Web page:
All of us know that patients don't always follow the doctor's advice. ( There's actually a fancy technical term for this, called non-compliance . This smacks of paternalism because it implies that the patient's job is to comply with the doctor's orders !)
We will often modify the advise, to suit our own lifestyle ; or tweak it, based on our personal beliefs. That's reality , and the sooner we accept this the better. I don't think it's ever possible to be 100% compliant with the doctor's orders , because it’s not possible for a doctor to factor in every patient’s personal limitations when devising a treatment plan. Patients often feel very guilty when the don’t obey their doctor’s orders – and their spouses will often give them a very hard time when they “ cheat “ and don’t listen to their doctor’s advise.
Rather than try to ensure 100% compliance, which will never be possible, I think this is a major opportunity for advancing medical knowledge. The trouble is that when patients cheat, they often don't share this information with the doctor because they are worried that the doctor may get upset because they did not follow his orders. This means that when the patient goes back to the doctor , the doctor naively assumes that he has been following his orders properly.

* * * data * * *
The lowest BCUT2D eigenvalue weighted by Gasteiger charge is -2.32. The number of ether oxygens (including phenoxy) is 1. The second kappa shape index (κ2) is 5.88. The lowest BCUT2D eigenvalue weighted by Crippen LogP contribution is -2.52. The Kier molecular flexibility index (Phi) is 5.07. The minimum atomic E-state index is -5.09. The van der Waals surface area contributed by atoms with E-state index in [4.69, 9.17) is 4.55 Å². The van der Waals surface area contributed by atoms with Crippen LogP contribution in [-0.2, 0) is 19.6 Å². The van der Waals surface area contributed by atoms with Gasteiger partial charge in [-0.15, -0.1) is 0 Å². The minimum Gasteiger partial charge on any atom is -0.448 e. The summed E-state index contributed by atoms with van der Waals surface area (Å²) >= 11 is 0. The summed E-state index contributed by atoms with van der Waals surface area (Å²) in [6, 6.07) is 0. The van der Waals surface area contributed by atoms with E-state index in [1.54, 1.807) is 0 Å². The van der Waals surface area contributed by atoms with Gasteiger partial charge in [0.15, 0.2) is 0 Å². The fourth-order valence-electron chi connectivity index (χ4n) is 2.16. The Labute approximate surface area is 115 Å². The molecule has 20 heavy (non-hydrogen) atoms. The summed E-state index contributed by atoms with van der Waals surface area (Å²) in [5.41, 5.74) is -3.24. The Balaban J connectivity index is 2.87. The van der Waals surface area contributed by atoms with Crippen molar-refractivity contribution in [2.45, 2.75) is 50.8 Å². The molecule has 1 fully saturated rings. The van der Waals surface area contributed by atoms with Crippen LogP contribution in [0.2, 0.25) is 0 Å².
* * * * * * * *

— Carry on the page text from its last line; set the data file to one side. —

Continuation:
Now if the patient improves without taking the doctor’s medicines , but does not tell the doctor the truth, the poor doctor is going to continue thinking that the improvement was because of the prescription he wrote ! This is unfortunate , because a major teaching and learning opportunity has been lost. If a patient improves , every good doctor wants to know why the improvement took place , and what the patient did, so that he can learn from this experience and share it with other patients. The lesson is simple. If you do get better , inspite of ignoring the doctor’s advise and flushing his medications down the toilet, please let the doctor know. It's only when patients share information with their doctors that medical science advances.
A lot of discoveries in medicine are purely fortuitous - and are based on patients being honest and forthright with the doctor. One of the best examples is the discovery of Viagra which was originally introduced for treating men with ischemic heart disease. Researchers noticed that patients refused to return their extra leftover medicines . It’s only when they drilled down deeper and spoke to the patients that they realized that one of the pleasant side effects of Viagra was an improved and enhanced erection ! There must be so many other opportunities for learning from patients which we're losing on, because patients aren't willing to tell their doctors the truth that they did not follow their advise.
Please don't be scared to let your doctor know what you didn't follow his instructions ! Your doctor is on your side , and is happy to learn from your experiences !